Internal receptors that monitor conditions in the body that detect changes and are stimulated by this to send a message.
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What are effector cells?
Cells that bring about a response that reverses changes detected by sensory receptor cells.
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What is positive feedback?
A process that increases any change detected by the receptors. It tends to be harmful.
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What are 2 examples of positive feedback?
When the body gets too cold. When the cervix is dilated during pregnancy.
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What hormone is release to incrase uterine contractions and stretch the cervix?
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What is an endotherm?
An organism that can control production and loss of heat to maintain their body temperature.
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What is an ectotherm?
An organism that relies on external sources of heat and behavioural activities to regulate their body temperature.
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What are 3 advantages of being an ectotherm?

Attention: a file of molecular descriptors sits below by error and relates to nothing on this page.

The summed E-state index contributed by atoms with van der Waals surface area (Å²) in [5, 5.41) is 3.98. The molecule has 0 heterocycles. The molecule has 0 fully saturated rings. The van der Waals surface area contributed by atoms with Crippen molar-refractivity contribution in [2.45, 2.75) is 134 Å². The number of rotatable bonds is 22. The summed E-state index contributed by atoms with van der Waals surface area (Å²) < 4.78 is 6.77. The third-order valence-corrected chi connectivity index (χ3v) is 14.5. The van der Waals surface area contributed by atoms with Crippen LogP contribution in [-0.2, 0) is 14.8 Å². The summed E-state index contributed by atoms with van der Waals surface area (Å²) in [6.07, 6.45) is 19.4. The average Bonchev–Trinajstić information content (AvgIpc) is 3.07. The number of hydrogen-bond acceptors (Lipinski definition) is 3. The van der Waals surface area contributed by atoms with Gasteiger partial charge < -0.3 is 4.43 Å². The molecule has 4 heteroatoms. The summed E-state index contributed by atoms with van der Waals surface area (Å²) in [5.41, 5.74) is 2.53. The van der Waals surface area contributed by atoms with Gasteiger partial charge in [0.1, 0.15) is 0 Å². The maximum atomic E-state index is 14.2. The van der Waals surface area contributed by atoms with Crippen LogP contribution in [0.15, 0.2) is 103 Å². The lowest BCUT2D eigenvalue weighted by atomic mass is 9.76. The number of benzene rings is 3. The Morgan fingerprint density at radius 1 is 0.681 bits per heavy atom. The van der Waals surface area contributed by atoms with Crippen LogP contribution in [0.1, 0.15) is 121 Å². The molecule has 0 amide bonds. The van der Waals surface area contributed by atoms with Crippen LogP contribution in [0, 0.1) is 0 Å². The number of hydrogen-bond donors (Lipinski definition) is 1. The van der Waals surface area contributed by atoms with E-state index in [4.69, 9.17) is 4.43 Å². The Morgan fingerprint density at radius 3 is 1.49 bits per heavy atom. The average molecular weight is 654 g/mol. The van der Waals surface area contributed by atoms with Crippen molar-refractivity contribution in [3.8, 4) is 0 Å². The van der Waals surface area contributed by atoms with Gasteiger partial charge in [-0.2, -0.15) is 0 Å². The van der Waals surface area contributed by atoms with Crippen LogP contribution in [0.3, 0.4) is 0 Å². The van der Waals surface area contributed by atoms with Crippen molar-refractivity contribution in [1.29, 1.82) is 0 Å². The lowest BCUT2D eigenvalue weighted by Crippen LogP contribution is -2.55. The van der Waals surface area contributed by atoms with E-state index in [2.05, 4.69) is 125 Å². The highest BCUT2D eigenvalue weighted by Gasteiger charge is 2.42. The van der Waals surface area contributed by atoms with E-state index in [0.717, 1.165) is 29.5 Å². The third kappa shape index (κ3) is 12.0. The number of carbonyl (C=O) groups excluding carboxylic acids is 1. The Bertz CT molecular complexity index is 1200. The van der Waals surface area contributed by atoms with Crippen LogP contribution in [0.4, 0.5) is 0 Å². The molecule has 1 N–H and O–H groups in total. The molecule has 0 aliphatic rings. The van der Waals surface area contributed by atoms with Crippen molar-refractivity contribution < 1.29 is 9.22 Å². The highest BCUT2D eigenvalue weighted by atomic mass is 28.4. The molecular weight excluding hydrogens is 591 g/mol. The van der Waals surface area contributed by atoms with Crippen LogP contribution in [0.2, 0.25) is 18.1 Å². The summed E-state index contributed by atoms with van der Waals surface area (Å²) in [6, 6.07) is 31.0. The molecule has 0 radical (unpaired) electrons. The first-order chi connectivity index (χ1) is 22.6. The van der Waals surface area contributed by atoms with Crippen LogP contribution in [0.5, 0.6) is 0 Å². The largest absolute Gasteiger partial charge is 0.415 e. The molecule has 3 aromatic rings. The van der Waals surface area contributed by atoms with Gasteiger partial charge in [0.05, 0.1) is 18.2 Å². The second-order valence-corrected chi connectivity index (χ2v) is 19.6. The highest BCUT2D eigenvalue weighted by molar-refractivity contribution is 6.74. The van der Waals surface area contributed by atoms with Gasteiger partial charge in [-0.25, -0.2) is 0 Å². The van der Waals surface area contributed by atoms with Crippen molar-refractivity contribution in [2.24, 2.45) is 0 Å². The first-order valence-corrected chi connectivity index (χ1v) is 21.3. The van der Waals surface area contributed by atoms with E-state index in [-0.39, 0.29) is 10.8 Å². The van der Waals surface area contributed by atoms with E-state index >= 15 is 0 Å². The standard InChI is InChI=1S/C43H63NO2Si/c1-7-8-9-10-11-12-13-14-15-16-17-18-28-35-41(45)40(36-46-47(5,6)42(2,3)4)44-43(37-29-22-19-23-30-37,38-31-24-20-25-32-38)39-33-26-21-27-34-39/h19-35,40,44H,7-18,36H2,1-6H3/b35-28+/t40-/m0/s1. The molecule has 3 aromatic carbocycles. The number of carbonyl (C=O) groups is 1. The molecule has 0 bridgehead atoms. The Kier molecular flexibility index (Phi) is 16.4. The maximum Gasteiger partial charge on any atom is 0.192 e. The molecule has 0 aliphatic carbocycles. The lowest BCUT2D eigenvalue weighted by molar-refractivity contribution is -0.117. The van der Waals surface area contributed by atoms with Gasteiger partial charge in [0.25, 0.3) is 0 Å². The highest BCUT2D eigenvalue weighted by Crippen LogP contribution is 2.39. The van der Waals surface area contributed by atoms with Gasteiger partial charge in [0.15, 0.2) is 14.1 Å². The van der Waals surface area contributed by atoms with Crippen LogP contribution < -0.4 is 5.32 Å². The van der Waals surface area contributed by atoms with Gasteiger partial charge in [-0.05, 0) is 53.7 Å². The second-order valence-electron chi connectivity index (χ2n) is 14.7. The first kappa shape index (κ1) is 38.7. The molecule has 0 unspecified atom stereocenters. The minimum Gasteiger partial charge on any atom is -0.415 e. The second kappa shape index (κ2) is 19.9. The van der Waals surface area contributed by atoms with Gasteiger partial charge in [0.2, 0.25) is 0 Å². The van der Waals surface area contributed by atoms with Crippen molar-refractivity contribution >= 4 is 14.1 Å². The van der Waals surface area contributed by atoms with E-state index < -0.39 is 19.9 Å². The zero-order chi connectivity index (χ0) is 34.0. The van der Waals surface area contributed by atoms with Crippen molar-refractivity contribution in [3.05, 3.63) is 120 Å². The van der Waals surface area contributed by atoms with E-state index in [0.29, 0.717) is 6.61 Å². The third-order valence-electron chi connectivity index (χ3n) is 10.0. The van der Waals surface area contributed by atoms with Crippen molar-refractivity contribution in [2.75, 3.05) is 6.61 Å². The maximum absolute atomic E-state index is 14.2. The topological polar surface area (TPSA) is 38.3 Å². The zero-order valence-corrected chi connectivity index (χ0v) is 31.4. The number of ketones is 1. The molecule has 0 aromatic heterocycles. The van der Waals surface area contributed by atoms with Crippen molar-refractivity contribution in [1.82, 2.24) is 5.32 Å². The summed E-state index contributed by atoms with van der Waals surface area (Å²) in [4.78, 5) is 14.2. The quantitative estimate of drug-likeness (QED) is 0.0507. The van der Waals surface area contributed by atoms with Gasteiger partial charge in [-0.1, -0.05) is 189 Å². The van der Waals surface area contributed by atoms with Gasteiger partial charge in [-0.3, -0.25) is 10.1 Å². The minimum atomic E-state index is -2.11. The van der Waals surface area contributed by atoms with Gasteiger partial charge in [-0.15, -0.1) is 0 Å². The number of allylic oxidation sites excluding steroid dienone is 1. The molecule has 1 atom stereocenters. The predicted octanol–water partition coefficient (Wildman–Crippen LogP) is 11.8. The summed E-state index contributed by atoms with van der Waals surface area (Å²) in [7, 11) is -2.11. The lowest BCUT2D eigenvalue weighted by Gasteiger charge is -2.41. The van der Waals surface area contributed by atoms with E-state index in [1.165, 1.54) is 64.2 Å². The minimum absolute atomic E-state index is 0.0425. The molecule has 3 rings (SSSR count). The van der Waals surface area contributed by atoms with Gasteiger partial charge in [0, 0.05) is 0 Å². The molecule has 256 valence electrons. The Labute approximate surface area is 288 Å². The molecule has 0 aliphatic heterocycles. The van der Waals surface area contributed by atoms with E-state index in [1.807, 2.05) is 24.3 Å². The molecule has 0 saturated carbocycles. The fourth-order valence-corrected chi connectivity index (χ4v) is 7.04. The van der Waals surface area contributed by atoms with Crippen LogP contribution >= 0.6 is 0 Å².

Use less food in respiration. Able to survive long periods without food. Energy from food can be used for growth.
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What are 2 disadvantages of being an ectotherm?
Less active in cooler temperatures which requires them to warm up so they are at greater risk of predation. May have to store sufficient energy for winter if they are not capable of activity.
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What does an ectotherm do in cold or hot weather to absorb/lose heat?
Change its behaviour or physiology.
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What are 3 advantages of being an endotherm?
Maintaining a fairly constant body temperature. Can be active in cool temperatures. Can inhabit colder parts of the planet.
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What are 3 disadvantages of being an endotherm?
Most energy intake is to maintain body temperature. Require more food than ectotherms. Require more/extra food for growth.
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What 6 body components are used in temperature regulation in endotherms?
Sweat glands, lungs/mouth/nose, hairs, arterioles, hepatocytes, skeletal muscles.
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What monitors the blood temperature and core body temperature in endotherms?
The thermoregulatory centre in the hypothalamus of the brain.